The S7 consists of various functional elements where the Message Transfer Part (MTP) is the common platform. MTP serves different user parts, such as Telephony User Part (TUP), Integrated Services Digital Network User Part (ISUP), and other functional elements like Signaling Connection Control Part (SCCP).
SCCP provides additional functionality to fulfill the need for extended services in certain applications. An example of an extended service is communication with the databases, Home Location Register (HLR) and Visitor Location Register (VLR), without any speech connection, e.g. communication during Location Updating.
The combination of the MTP and the SCCP is called the Network Service Part (NSP).
SCCP supports two network services:
- Connection Oriented (CO)
- ConnectionLess (CL)
The CO transfers many or long signaling messages between two nodes. In this case, it makes sense to “establish a logical connection” between the sender and receiver.
The CL transfers short messages, including routing information, to their destination.
Circuit-related vs. Non-circuit-related Signaling
Connectionless vs. Connection-Oriented Signaling
SCCP in GSM
The protocol between the Mobile services Switching Center/Visitor Location Register (MSC/VLR) and the Base Station Controller (BSC) is called Base Station System Application Part (BSSAP). BSSAP requires both the Connection Oriented (CO) and the ConnectionLess (CL) service.
The MSC/VLR, HLR, and GMSC communicate via the Mobile Application Part (MAP), using only the ConnectionLess (CL) mode. The Transaction Capabilities Application Part (TCAP) supports MAP. However, there is no need to describe TCAP functionality to understand how GSM works. While SCCP performs tasks similar to MTP; e.g. routing, SCCP allows only routing of MAP/BSSAP messages MTP and SCCP should be considered as two different networks that are linked together.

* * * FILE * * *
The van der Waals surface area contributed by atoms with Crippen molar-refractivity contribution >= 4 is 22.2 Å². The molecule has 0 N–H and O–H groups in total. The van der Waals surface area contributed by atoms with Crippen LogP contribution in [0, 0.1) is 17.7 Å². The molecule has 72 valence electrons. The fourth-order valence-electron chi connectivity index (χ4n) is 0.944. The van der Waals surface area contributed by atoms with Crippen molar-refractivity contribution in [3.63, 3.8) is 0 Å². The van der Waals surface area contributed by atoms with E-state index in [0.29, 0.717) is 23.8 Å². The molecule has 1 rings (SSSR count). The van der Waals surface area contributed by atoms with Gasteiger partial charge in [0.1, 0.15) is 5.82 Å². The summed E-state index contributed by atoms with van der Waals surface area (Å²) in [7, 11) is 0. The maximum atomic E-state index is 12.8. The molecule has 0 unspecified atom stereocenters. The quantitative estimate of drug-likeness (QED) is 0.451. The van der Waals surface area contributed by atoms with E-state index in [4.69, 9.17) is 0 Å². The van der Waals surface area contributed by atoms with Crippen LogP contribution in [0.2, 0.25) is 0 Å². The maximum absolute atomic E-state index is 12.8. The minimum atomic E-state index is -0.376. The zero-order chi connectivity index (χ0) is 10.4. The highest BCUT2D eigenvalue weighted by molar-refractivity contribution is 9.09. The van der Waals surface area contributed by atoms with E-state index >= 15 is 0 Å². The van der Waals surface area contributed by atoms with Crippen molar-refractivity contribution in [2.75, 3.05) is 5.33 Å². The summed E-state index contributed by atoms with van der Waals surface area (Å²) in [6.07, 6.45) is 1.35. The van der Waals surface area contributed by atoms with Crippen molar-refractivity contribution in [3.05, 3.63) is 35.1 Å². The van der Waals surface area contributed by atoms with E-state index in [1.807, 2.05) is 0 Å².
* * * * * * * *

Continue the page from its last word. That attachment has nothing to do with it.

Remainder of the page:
- CO – Connection-Oriented
- CL – Connectionless
- BSSAP – Base Station System Application Part
- BTAP – BSC/TRC Application Part
- CAP – CAMEL Application Part
- INAP – Intelligent Network Application Part
- ISUP – ISDN User Part
- MAP – Mobile Application Part
- TCAP – Transaction Capabilities Application Part
SCCP protocol classes
1. Connectionless (CL) Services:
- Class 0: Basic connectionless class
- Class 1: In-sequence delivery connectionless class
2. Connection-Oriented (CO) Services:
- Class 2: Basic connection-oriented class
- Class 3: Flow control connection-oriented class
SCCP Service Primitives
Service primitive – general syntax and examples
SCCP functional structure
Messages for Connection-Oriented Services:
Messages for Connectionless Services:
Parameters of some SCCP messages
1. Message Type = UDT (Unitdata)
2. Message Type = CR (Connection Request)
3. Message Type = DT1 (Data Form 1)
Overview of the structure of SCCP message
Detailed structure of SCCP message
Unitdata (UDT) message
SCCP enables an S7 to route MAP messages. Routing is always based on addresses. SCCP uses the following addresses:
- Calling address — identifies call origination
- Called address — identifies call destination
SCCP addressing is very flexible and makes use of three separate elements:
- Destination Point Code (DPC)
- Global Title (GT)
- SubSystem Numbers (SSN)
NA = Nature of Address
AI = Address Information
SSN = SCCP Subsystem Number
TT = Translation Table
NP = Numbering Plan